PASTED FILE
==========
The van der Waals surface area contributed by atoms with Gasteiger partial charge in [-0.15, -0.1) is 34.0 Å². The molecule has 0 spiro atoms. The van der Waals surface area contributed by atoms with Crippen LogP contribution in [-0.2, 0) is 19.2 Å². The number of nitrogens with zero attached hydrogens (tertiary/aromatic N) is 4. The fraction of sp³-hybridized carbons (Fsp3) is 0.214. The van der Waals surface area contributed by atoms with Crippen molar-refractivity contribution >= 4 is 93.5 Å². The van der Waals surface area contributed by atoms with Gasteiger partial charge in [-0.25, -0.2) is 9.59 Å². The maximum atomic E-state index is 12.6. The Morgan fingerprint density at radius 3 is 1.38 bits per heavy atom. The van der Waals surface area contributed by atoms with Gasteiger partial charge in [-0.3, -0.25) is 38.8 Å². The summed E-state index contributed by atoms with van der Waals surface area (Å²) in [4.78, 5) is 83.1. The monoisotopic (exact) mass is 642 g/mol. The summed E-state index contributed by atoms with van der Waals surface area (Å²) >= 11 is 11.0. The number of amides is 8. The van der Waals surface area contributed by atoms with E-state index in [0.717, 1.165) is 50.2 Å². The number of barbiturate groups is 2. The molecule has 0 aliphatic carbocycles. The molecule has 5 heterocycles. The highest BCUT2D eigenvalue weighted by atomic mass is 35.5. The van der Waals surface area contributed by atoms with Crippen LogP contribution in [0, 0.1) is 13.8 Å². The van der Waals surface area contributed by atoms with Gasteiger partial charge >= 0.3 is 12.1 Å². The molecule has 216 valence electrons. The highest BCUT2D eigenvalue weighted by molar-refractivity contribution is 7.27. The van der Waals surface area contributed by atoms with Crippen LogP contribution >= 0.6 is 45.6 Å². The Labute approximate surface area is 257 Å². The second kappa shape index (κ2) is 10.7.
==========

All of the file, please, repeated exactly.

The van der Waals surface area contributed by atoms with Gasteiger partial charge in [-0.15, -0.1) is 34.0 Å². The molecule has 0 spiro atoms. The van der Waals surface area contributed by atoms with Crippen LogP contribution in [-0.2, 0) is 19.2 Å². The number of nitrogens with zero attached hydrogens (tertiary/aromatic N) is 4. The fraction of sp³-hybridized carbons (Fsp3) is 0.214. The van der Waals surface area contributed by atoms with Crippen molar-refractivity contribution >= 4 is 93.5 Å². The van der Waals surface area contributed by atoms with Gasteiger partial charge in [-0.25, -0.2) is 9.59 Å². The maximum atomic E-state index is 12.6. The Morgan fingerprint density at radius 3 is 1.38 bits per heavy atom. The van der Waals surface area contributed by atoms with Gasteiger partial charge in [-0.3, -0.25) is 38.8 Å². The summed E-state index contributed by atoms with van der Waals surface area (Å²) in [4.78, 5) is 83.1. The monoisotopic (exact) mass is 642 g/mol. The summed E-state index contributed by atoms with van der Waals surface area (Å²) >= 11 is 11.0. The number of amides is 8. The van der Waals surface area contributed by atoms with E-state index in [0.717, 1.165) is 50.2 Å². The number of barbiturate groups is 2. The molecule has 0 aliphatic carbocycles. The molecule has 5 heterocycles. The highest BCUT2D eigenvalue weighted by atomic mass is 35.5. The van der Waals surface area contributed by atoms with Crippen LogP contribution in [0, 0.1) is 13.8 Å². The van der Waals surface area contributed by atoms with Gasteiger partial charge >= 0.3 is 12.1 Å². The molecule has 216 valence electrons. The highest BCUT2D eigenvalue weighted by molar-refractivity contribution is 7.27. The van der Waals surface area contributed by atoms with Crippen LogP contribution >= 0.6 is 45.6 Å². The Labute approximate surface area is 257 Å². The second kappa shape index (κ2) is 10.7.